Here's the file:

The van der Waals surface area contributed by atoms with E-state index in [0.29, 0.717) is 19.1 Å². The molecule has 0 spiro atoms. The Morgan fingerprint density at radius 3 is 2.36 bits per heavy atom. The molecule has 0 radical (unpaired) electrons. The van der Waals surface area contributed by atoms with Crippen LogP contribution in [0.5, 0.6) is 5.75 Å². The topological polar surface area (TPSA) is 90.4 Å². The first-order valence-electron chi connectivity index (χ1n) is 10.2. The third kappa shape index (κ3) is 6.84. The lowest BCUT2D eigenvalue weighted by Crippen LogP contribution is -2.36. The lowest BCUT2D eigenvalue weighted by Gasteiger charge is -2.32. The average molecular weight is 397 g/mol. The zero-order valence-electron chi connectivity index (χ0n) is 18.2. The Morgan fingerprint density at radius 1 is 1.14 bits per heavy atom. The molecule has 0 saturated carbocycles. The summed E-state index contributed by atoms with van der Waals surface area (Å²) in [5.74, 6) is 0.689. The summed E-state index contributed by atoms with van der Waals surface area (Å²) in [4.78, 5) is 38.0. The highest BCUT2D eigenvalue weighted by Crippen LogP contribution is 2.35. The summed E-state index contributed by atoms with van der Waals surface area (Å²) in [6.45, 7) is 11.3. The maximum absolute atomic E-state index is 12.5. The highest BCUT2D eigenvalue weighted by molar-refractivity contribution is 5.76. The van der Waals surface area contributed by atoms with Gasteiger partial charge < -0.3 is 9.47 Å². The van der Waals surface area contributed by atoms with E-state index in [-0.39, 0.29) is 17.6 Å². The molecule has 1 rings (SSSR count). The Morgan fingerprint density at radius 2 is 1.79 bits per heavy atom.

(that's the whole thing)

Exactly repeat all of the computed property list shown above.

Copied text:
The van der Waals surface area contributed by atoms with E-state index in [0.29, 0.717) is 19.1 Å². The molecule has 0 spiro atoms. The Morgan fingerprint density at radius 3 is 2.36 bits per heavy atom. The molecule has 0 radical (unpaired) electrons. The van der Waals surface area contributed by atoms with Crippen LogP contribution in [0.5, 0.6) is 5.75 Å². The topological polar surface area (TPSA) is 90.4 Å². The first-order valence-electron chi connectivity index (χ1n) is 10.2. The third kappa shape index (κ3) is 6.84. The lowest BCUT2D eigenvalue weighted by Crippen LogP contribution is -2.36. The lowest BCUT2D eigenvalue weighted by Gasteiger charge is -2.32. The average molecular weight is 397 g/mol. The zero-order valence-electron chi connectivity index (χ0n) is 18.2. The Morgan fingerprint density at radius 1 is 1.14 bits per heavy atom. The molecule has 0 saturated carbocycles. The summed E-state index contributed by atoms with van der Waals surface area (Å²) in [5.74, 6) is 0.689. The summed E-state index contributed by atoms with van der Waals surface area (Å²) in [4.78, 5) is 38.0. The highest BCUT2D eigenvalue weighted by Crippen LogP contribution is 2.35. The summed E-state index contributed by atoms with van der Waals surface area (Å²) in [6.45, 7) is 11.3. The maximum absolute atomic E-state index is 12.5. The highest BCUT2D eigenvalue weighted by molar-refractivity contribution is 5.76. The van der Waals surface area contributed by atoms with Gasteiger partial charge < -0.3 is 9.47 Å². The van der Waals surface area contributed by atoms with E-state index in [-0.39, 0.29) is 17.6 Å². The molecule has 1 rings (SSSR count). The Morgan fingerprint density at radius 2 is 1.79 bits per heavy atom.